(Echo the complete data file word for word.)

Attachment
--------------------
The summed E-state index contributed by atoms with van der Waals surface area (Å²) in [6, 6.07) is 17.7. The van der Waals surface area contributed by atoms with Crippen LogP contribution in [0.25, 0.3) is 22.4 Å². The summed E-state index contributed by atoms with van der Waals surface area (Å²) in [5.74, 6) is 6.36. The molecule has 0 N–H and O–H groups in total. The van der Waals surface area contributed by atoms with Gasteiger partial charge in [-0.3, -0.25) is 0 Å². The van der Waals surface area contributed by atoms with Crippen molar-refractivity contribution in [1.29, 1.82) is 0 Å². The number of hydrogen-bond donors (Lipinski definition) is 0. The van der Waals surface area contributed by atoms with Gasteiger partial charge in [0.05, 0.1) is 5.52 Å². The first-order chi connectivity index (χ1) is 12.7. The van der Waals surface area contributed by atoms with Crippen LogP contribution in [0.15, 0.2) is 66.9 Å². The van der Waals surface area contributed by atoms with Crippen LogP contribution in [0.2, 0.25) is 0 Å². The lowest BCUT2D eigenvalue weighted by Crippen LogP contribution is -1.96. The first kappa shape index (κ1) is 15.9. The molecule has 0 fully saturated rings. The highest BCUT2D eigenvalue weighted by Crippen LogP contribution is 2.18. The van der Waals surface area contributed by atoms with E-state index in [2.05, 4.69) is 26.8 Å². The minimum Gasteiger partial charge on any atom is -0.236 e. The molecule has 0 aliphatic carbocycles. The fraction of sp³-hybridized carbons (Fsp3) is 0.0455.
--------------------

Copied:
The summed E-state index contributed by atoms with van der Waals surface area (Å²) in [6, 6.07) is 17.7. The van der Waals surface area contributed by atoms with Crippen LogP contribution in [0.25, 0.3) is 22.4 Å². The summed E-state index contributed by atoms with van der Waals surface area (Å²) in [5.74, 6) is 6.36. The molecule has 0 N–H and O–H groups in total. The van der Waals surface area contributed by atoms with Gasteiger partial charge in [-0.3, -0.25) is 0 Å². The van der Waals surface area contributed by atoms with Crippen molar-refractivity contribution in [1.29, 1.82) is 0 Å². The number of hydrogen-bond donors (Lipinski definition) is 0. The van der Waals surface area contributed by atoms with Gasteiger partial charge in [0.05, 0.1) is 5.52 Å². The first-order chi connectivity index (χ1) is 12.7. The van der Waals surface area contributed by atoms with Crippen LogP contribution in [0.15, 0.2) is 66.9 Å². The van der Waals surface area contributed by atoms with Crippen LogP contribution in [0.2, 0.25) is 0 Å². The lowest BCUT2D eigenvalue weighted by Crippen LogP contribution is -1.96. The first kappa shape index (κ1) is 15.9. The molecule has 0 fully saturated rings. The highest BCUT2D eigenvalue weighted by Crippen LogP contribution is 2.18. The van der Waals surface area contributed by atoms with E-state index in [2.05, 4.69) is 26.8 Å². The minimum Gasteiger partial charge on any atom is -0.236 e. The molecule has 0 aliphatic carbocycles. The fraction of sp³-hybridized carbons (Fsp3) is 0.0455.